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New light being shone on child and youth mental health in Canterbury

The mental health crisis facing children and young people and the sad state of the Canterbury facilities they are treated in is under the spotlight, with Māia Health Foundation launching a special Christmas appeal.

‘Shine A Light’ kicks off on 1 December, with the mission of raising $100,000 in three weeks.  The appeal comes as Māia prepares to launch its next major project – raising funds for a new, purpose designed outpatient facility for child and youth mental health in Christchurch.  The appeal funds will go directly towards this project.

“There is no doubt, we are facing a crisis in child and youth mental health.  Not only do more people need help, but the facilities where they receive treatment and care are old, outdated and simply not fit for purpose.  Māia has stepped up to be part of the solution - we knew if we didn’t, no one else would and our children and young people would continue to suffer,” says Māia Chief Executive Michael Flatman.

‘Shine A Light’ will be largely run online featuring stories from those at the coalface of child and youth mental health, along with brave stories from young people and their families who have faced a mental health struggle.

“As well as kick-starting our fundraising for this game-changing project, we hope this Christmas appeal also sparks important discussions around young people’s mental health. Hopefully, Cantabrians will then step up and join us to do something about it,” says Michael.

Māia is working closely with the Canterbury DHB to confirm details of what the new facility will look like and where it will be. The new facility will replace the current outpatients facilities at The Princess Margaret Hospital and Hillmorton campus.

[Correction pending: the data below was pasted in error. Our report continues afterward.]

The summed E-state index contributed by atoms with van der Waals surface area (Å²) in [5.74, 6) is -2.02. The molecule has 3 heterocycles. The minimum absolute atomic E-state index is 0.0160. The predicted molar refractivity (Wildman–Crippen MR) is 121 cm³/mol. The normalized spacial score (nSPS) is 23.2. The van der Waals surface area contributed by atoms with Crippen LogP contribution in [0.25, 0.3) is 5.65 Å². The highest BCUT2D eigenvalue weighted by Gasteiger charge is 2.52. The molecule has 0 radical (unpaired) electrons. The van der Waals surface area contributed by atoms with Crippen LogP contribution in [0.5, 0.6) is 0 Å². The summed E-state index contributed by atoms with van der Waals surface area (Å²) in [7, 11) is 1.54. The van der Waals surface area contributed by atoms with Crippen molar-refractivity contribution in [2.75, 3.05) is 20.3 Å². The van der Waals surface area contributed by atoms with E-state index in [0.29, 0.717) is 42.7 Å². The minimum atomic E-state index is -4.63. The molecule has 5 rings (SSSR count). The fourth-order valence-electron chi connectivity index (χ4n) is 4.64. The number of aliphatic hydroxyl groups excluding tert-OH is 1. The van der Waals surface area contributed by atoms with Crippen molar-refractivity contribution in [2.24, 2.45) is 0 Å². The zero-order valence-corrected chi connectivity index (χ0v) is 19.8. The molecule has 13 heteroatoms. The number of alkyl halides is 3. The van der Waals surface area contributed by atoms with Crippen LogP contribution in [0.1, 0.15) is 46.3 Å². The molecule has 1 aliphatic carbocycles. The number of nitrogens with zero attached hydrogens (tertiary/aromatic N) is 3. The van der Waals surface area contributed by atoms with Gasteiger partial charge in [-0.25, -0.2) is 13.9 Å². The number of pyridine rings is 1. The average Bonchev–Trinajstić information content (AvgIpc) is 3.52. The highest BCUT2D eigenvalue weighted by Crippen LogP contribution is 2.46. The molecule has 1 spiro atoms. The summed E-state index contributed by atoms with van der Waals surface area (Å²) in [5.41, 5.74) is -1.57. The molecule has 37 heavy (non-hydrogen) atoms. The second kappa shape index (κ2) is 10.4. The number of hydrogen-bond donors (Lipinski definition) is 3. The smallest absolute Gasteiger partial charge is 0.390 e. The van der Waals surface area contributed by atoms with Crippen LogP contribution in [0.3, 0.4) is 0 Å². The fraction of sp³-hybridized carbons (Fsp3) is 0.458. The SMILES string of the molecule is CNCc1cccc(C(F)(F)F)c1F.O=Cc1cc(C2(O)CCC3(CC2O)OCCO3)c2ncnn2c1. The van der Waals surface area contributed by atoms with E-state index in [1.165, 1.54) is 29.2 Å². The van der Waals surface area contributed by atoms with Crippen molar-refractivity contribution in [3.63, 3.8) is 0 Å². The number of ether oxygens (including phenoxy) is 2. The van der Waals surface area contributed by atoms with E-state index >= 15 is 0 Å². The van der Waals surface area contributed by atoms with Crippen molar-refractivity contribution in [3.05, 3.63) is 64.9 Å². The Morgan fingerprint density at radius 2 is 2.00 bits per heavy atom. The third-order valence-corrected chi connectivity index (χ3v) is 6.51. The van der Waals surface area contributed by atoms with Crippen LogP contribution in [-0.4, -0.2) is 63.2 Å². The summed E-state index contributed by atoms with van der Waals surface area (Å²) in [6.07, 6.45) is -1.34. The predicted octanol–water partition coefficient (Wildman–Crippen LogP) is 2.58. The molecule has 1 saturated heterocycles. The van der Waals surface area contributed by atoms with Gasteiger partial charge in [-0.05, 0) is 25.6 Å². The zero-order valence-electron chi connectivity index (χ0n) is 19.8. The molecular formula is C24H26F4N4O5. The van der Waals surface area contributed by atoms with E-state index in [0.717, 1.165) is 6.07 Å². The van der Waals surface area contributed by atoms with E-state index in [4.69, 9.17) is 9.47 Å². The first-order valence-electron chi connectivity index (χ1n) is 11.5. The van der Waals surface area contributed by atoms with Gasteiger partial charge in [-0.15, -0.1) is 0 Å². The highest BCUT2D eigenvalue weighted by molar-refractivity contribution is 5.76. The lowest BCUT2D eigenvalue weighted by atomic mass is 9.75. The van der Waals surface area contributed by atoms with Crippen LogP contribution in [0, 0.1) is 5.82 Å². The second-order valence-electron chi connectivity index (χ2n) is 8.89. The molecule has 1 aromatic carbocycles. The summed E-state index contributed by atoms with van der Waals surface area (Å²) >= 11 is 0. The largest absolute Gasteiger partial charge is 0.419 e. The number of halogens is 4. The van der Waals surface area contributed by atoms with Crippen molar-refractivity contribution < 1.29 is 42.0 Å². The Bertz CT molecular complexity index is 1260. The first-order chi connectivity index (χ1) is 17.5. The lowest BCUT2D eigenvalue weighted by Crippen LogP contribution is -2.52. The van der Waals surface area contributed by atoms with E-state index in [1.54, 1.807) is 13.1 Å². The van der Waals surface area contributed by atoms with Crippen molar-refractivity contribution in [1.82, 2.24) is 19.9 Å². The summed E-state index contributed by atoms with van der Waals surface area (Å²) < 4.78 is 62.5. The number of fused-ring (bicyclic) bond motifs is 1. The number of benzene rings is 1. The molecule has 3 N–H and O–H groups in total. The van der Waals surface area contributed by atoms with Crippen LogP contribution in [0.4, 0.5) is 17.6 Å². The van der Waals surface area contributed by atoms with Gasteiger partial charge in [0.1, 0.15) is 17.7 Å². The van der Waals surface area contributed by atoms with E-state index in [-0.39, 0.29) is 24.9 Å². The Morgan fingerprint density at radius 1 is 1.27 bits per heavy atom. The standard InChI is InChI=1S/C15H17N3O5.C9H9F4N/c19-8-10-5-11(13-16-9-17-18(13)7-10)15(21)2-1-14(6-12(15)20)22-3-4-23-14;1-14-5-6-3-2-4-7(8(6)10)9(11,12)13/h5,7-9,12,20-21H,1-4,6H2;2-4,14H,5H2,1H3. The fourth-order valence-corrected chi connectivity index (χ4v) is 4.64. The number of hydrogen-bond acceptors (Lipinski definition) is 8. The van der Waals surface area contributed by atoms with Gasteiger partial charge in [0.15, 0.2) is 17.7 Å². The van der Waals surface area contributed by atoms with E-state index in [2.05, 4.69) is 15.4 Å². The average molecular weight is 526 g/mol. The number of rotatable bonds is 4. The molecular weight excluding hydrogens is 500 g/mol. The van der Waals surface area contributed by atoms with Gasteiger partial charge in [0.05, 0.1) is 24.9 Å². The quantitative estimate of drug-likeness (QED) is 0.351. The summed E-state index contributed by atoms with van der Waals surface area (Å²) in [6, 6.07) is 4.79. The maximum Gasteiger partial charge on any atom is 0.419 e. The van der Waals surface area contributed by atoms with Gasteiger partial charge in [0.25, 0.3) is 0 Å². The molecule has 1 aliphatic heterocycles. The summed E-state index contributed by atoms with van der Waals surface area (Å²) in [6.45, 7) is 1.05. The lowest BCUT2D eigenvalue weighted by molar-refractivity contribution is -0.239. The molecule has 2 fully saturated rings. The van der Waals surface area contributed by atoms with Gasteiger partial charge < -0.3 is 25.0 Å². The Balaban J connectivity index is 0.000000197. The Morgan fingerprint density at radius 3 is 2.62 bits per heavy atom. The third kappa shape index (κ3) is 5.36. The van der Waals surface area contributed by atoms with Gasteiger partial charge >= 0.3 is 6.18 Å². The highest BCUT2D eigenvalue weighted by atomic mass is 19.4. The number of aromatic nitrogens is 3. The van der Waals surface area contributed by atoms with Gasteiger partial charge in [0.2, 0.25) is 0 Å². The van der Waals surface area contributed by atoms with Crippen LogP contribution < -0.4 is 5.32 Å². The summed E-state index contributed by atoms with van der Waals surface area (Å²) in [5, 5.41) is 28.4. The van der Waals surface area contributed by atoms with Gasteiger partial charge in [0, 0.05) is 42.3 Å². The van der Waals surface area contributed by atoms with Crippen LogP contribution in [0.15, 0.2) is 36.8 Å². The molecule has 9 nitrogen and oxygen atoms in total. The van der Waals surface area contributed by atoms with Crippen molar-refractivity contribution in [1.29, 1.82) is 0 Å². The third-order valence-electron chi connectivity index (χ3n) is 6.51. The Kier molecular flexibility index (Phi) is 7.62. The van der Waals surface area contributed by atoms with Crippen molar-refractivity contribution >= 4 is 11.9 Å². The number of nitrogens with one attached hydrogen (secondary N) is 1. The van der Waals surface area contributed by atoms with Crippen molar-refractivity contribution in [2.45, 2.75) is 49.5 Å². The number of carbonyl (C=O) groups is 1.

The DHB’s Child, Adolescent and Family (CAF) service manager Deborah Selwood says CAF staff have gone above and beyond to respond to the increasing demand the service is experiencing, but they desperately need a new, fit for purpose facility.

“We can’t prevent why people are referred to us or what’s happened in their life that means they need our help.  But we can change how they feel when they get here.  As well as not reflecting a welcoming, caring environment, the facilities do not reflect our modern way of caring for people.  We have treatments and therapies that we would love to be able to offer, but our facilities don’t easily support,” says Deborah.

Mike Greenslade, head of the Counselling Department and Student Support Faculty at Burnside High School, works closely with the CAF team.

“If you go to a place that feels uncared for, then you feel uncared for.  When you go to a CAF outpatients facility, it’s like people don’t take it seriously.  Building, furnishings, environment – no one is taking it seriously.  They have amazing clinicians there but they are starting on the back foot.”

In 2019 the Government confirmed funding for the development of a new Integrated Family Services Unit at Hillmorton, which includes the Child, Adolescent and Family inpatient unit.  However there was no provision for a community-based outpatient facility.  This is despite a 140% increase in demand for child, adolescent and family mental health services since January 2018. 

In August 2020 the CAF team had 545 Canterbury children referred for help.

“Having Māia Health Foundation step up and commit their support to a new facility is amazing – it’s life changing and will make such a difference for the people we support,” says Deborah.

Michael Flatman says Māia means to be brave and courageous in te reo.

“That is what we’re asking Cantabrians now – to be brave and courageous and help us Shine a Light on child and youth mental health by talking about it, becoming informed about the crisis we’re facing and doing their bit to support our young people back to wellness.”

Please give now www.shinealight.nz

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